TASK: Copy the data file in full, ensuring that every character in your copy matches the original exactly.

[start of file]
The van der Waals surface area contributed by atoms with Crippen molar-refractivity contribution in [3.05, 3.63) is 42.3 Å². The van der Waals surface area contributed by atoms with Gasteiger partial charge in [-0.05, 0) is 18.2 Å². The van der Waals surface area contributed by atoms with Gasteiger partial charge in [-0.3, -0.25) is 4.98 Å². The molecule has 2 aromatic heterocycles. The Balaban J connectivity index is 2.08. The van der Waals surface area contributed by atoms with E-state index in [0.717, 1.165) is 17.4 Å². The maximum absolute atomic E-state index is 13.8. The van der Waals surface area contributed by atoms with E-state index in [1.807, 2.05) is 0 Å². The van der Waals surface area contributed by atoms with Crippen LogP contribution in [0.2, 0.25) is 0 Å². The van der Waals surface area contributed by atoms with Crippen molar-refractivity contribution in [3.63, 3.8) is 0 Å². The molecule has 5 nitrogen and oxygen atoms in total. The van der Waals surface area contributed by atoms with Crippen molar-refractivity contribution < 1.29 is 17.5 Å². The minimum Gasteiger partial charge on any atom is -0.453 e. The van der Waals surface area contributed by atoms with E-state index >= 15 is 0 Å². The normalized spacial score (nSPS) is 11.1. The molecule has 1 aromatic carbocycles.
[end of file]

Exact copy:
The van der Waals surface area contributed by atoms with Crippen molar-refractivity contribution in [3.05, 3.63) is 42.3 Å². The van der Waals surface area contributed by atoms with Gasteiger partial charge in [-0.05, 0) is 18.2 Å². The van der Waals surface area contributed by atoms with Gasteiger partial charge in [-0.3, -0.25) is 4.98 Å². The molecule has 2 aromatic heterocycles. The Balaban J connectivity index is 2.08. The van der Waals surface area contributed by atoms with E-state index in [0.717, 1.165) is 17.4 Å². The maximum absolute atomic E-state index is 13.8. The van der Waals surface area contributed by atoms with E-state index in [1.807, 2.05) is 0 Å². The van der Waals surface area contributed by atoms with Crippen LogP contribution in [0.2, 0.25) is 0 Å². The van der Waals surface area contributed by atoms with Crippen molar-refractivity contribution in [3.63, 3.8) is 0 Å². The molecule has 5 nitrogen and oxygen atoms in total. The van der Waals surface area contributed by atoms with Crippen molar-refractivity contribution < 1.29 is 17.5 Å². The minimum Gasteiger partial charge on any atom is -0.453 e. The van der Waals surface area contributed by atoms with E-state index >= 15 is 0 Å². The normalized spacial score (nSPS) is 11.1. The molecule has 1 aromatic carbocycles.